Apollo’s face, when you look closely, is full of macroblocks and pixels on the last image (the Universal widescreen), while its counterparts retain their structure, and the darkening of the image certainly made that job harder for a compressionist. Of course, the widescreen version really isn’t meant for people who care about such things. It looks pretty great 95% of the time, and gets progressively better as we move through the series. What this could have used, like so many other projects where the people were likely rushed through it a bit, was more time for tweaking, and an expert - preferably a director or DP who knows the intended look of the show - looking over their shoulder (unfortunately most of them are gone). It’s really too bad that, given the limited number of shots, they couldn’t have pulled the pieces and re-composited them to achieve a cleaner, more modern look as the recent Star Trek: TOS Remastered project did. Truthfully, though, if you really care about these issues, you’re probably going to want to drop the extra dough on The Definitive Collection set to enjoy the excellent, enthusiast-friendly 4x3 presentation.
VIDEO GRADE: (Full Frame) A/(Widescreen) B-
In terms of Blu-ray extras, most (but not all) of disc-based from Universal’s previous DVD release has carried over here. Missing from the original DVD is the magazine size booklet, the VFX overview with John Dykstra, and the Sci-Fi channel special. Also absent (unsurprisingly) from the German Blu-ray release are the German language Super-8 cuts and trailers, and the lawyer-killing Battlestar discussion panel footage from the 2003 25th anniversary convention. Had Universal wanted to make this set truly definitive, they would have included at least the new scenes shot with body doubles and awkward voiceovers done for the telemovie version of the standalone episodes meant for UHF syndication. The most notable of which, Experiment in Terra, had an entirely new intro shot as detailed here.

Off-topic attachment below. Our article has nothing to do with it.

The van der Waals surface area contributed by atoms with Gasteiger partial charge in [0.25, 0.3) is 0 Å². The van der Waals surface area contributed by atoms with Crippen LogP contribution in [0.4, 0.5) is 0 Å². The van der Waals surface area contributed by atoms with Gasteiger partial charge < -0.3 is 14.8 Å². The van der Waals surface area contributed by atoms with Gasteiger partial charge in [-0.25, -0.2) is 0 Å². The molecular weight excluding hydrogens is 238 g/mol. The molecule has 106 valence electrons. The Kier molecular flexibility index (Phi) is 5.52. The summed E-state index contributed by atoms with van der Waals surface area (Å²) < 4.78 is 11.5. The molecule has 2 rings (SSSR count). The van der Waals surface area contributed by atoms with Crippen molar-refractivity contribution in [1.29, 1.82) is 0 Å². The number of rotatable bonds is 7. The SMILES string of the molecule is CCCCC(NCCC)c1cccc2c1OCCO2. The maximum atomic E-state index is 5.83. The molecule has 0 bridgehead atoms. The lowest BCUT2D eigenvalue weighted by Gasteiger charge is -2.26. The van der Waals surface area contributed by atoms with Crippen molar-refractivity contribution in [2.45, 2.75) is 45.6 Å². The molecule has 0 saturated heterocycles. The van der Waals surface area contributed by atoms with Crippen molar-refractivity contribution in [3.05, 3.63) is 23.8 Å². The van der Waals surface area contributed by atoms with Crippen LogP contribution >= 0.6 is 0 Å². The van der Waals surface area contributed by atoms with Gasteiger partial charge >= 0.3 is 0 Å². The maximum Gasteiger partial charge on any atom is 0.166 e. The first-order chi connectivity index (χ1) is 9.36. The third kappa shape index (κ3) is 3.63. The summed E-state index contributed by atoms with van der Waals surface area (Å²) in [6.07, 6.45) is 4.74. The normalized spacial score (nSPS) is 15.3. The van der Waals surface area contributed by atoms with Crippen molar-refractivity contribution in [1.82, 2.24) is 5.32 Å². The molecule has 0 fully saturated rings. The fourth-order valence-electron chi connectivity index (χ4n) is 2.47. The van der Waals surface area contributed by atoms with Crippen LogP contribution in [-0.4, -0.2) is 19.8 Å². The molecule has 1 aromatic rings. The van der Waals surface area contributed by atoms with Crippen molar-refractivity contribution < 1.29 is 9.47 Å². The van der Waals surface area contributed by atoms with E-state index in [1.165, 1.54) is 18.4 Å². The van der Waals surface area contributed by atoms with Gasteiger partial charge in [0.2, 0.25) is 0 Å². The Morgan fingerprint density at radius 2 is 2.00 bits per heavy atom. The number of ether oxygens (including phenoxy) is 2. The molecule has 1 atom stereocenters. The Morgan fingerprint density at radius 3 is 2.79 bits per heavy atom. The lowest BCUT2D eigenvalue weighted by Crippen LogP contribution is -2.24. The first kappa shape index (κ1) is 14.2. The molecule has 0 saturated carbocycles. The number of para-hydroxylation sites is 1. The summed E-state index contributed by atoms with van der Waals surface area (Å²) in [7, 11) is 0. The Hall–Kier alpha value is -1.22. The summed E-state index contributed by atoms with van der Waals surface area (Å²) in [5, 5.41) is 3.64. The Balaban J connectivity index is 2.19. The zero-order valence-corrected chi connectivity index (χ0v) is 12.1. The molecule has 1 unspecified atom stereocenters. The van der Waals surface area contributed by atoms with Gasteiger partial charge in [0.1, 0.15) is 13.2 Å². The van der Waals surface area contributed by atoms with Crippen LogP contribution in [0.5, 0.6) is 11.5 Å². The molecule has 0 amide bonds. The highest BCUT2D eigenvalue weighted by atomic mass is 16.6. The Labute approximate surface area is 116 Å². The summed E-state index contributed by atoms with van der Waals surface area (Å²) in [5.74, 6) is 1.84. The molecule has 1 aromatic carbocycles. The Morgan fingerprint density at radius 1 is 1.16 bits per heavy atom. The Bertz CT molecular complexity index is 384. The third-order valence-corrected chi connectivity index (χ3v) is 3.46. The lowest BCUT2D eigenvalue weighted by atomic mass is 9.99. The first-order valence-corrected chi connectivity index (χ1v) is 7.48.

Still, Universal’s new Blu-ray release can be looked upon as a victory – one of choice. The ability to finally watch this series in HD in dual versions meant to please both enthusiasts and newcomers is something for which the studio should be commended.
I’d love to think that sales of this box set will be strong enough to encourage future work, maybe even something along the lines of Adam “Mojo” Liebowitz’s re-FX’d Galactica that recently garnered enthusiastic reactions from Glen Larson and other veterans of the show. It would also be great to see Universal’s 1970s Buck Rogers in the 25th Century TV series get similar treatment. So pick your poison (aspect ratio wise), set shields to positive, and launch when ready!
- Jeff Kleist